The Regional Impacts of Climate Change

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3.3.5. Fisheries

The basic limiting factors for fish production in polar and subpolar regions are light and temperature. Warming in high latitudes should lead to longer growing periods, increased growth rates, and ultimately, perhaps, increases in the general productivity of these regions (IPCC 1996, WG II, Section 16.2.2.2). On the other hand, the probability of nutrient loss resulting from reduced deep-water exchange could result in reduced productivity in the long term. Again, this complexity highlights the importance of changes in temperature for patterns of circulation. Global warming could have especially strong impacts on the regions of oceanic subpolar fronts, where temperature increases in deep water could lead to a substantial redistribution of pelagic and benthic communities, including commercially important fish species (IPCC 1996, WG II, Section 8.3.2).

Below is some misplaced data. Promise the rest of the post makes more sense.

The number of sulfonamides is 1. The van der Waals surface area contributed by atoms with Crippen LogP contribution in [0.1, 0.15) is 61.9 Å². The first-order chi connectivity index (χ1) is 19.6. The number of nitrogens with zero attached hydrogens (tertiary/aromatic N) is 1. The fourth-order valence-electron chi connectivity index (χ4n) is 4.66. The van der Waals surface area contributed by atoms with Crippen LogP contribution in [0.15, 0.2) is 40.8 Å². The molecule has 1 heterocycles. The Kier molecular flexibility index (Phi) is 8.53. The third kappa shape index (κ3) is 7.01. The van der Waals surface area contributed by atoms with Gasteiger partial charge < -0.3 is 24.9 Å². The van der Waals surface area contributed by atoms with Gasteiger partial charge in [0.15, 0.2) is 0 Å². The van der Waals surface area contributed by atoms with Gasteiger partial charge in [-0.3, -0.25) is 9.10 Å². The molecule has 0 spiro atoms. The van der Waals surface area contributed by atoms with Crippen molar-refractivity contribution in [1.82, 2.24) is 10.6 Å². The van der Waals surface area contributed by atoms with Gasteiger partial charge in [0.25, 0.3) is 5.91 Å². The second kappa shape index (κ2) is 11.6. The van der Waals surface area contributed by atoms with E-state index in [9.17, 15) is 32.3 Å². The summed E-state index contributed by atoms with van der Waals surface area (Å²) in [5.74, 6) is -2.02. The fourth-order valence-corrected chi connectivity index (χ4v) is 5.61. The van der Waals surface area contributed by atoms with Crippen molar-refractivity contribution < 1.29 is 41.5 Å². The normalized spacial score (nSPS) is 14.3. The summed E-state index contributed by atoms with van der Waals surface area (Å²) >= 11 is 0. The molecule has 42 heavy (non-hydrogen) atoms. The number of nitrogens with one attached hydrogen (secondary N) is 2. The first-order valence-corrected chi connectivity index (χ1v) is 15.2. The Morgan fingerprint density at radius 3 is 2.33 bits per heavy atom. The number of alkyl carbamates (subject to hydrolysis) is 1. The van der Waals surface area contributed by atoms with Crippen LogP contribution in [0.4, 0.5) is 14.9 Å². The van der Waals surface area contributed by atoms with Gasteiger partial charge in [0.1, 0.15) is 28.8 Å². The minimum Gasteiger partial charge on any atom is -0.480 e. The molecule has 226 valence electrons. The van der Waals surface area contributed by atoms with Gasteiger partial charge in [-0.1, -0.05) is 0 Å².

In polar regions, the number of dominant fish species is small; many species of low abundance are typical of tropical regions, with the exception of upwelling areas. Only 15-20 commercially important species in the Arctic or Antarctic Oceans are recorded, whereas the numbers increase to about 50 and 16-450 in the boreal and tropic areas, respectively (Laevastu, et al., 1996). The poleward distribution of fish due to climate warming generally expands fishing areas. This expansion might produce better yields of fish production. In the higher latitudes, however, spawning grounds of cold-water species that are very sensitive to the temperature change might be destroyed by changes in water properties.